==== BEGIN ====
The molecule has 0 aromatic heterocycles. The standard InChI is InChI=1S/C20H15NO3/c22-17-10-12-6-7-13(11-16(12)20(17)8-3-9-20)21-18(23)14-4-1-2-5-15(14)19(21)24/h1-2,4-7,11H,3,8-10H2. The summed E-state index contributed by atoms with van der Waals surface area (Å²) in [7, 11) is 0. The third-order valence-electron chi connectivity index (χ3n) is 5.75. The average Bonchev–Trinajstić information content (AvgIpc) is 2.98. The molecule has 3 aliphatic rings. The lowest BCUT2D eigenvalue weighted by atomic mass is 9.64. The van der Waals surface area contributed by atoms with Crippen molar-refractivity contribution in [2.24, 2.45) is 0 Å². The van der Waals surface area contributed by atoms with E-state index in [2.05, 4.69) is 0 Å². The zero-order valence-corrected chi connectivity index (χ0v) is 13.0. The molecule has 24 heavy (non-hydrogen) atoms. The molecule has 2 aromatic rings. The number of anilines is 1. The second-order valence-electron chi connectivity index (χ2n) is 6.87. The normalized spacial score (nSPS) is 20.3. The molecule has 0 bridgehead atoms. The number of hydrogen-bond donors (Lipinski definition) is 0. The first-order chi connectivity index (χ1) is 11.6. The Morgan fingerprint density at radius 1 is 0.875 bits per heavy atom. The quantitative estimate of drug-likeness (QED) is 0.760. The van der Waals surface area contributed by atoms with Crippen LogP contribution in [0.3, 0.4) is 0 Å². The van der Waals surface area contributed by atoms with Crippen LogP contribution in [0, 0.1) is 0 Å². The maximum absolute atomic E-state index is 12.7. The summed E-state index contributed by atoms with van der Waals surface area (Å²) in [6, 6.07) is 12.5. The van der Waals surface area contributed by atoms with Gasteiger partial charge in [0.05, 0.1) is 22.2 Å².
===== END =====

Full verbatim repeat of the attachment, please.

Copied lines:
The molecule has 0 aromatic heterocycles. The standard InChI is InChI=1S/C20H15NO3/c22-17-10-12-6-7-13(11-16(12)20(17)8-3-9-20)21-18(23)14-4-1-2-5-15(14)19(21)24/h1-2,4-7,11H,3,8-10H2. The summed E-state index contributed by atoms with van der Waals surface area (Å²) in [7, 11) is 0. The third-order valence-electron chi connectivity index (χ3n) is 5.75. The average Bonchev–Trinajstić information content (AvgIpc) is 2.98. The molecule has 3 aliphatic rings. The lowest BCUT2D eigenvalue weighted by atomic mass is 9.64. The van der Waals surface area contributed by atoms with Crippen molar-refractivity contribution in [2.24, 2.45) is 0 Å². The van der Waals surface area contributed by atoms with E-state index in [2.05, 4.69) is 0 Å². The zero-order valence-corrected chi connectivity index (χ0v) is 13.0. The molecule has 24 heavy (non-hydrogen) atoms. The molecule has 2 aromatic rings. The number of anilines is 1. The second-order valence-electron chi connectivity index (χ2n) is 6.87. The normalized spacial score (nSPS) is 20.3. The molecule has 0 bridgehead atoms. The number of hydrogen-bond donors (Lipinski definition) is 0. The first-order chi connectivity index (χ1) is 11.6. The Morgan fingerprint density at radius 1 is 0.875 bits per heavy atom. The quantitative estimate of drug-likeness (QED) is 0.760. The van der Waals surface area contributed by atoms with Crippen LogP contribution in [0.3, 0.4) is 0 Å². The van der Waals surface area contributed by atoms with Crippen LogP contribution in [0, 0.1) is 0 Å². The maximum absolute atomic E-state index is 12.7. The summed E-state index contributed by atoms with van der Waals surface area (Å²) in [6, 6.07) is 12.5. The van der Waals surface area contributed by atoms with Gasteiger partial charge in [0.05, 0.1) is 22.2 Å².